And over time that changed as I started to do—I was lucky that we got to—we had a teaching workshop very early in my career at College of Forestry where we could take two weeks in the summer and go to Silver Falls State Park for an intensive teaching workshop. And that made a huge difference in my teaching, to be able to sit back and think about, "what are the objectives of this class?" "How do we make sure that we're teaching to the objectives, testing according to the objectives and hopefully doing some hands-on activities that make it more interesting than just sitting and lecturing to students?" So that was a rude awakening as you get out of grad school and you get your first job. And then, like I said, my PhD dissertation was on the impact of user fees on grain shipments in the Great Lakes, so it had absolutely nothing to do with forestry or natural resources, but it's what you were getting paid to do while you were a graduate student.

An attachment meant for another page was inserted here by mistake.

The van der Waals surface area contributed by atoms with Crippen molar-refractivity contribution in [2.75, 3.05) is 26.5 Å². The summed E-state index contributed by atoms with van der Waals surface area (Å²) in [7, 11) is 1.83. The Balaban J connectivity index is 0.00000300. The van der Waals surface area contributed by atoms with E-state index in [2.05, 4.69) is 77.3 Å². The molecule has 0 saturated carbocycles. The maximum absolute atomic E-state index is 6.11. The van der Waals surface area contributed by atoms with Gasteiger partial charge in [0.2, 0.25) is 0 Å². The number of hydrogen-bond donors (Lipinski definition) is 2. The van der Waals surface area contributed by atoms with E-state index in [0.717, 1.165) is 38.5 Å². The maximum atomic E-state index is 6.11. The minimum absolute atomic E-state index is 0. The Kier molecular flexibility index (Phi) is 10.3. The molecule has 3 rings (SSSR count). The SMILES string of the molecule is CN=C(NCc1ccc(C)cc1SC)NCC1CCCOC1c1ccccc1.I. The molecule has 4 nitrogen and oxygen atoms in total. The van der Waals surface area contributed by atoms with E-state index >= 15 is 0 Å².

JD: Right.

BJ: And so even on the research side I was very much handicapped, because most PhD students would take their dissertation research and turn it into the first couple of journal articles that they will then have toward their promotion and tenure. And so nobody in College of Forestry cared about grain user fees in the Great Lakes, so I didn't even try to publish that work. But I was lucky, again, to have a couple of colleagues that quickly got me onto projects, mostly funded by the Forest Service. We got those into a few journal outlets, but I was probably a couple years behind where I should have been if I had gotten a job that was very in tune with what my PhD research had been.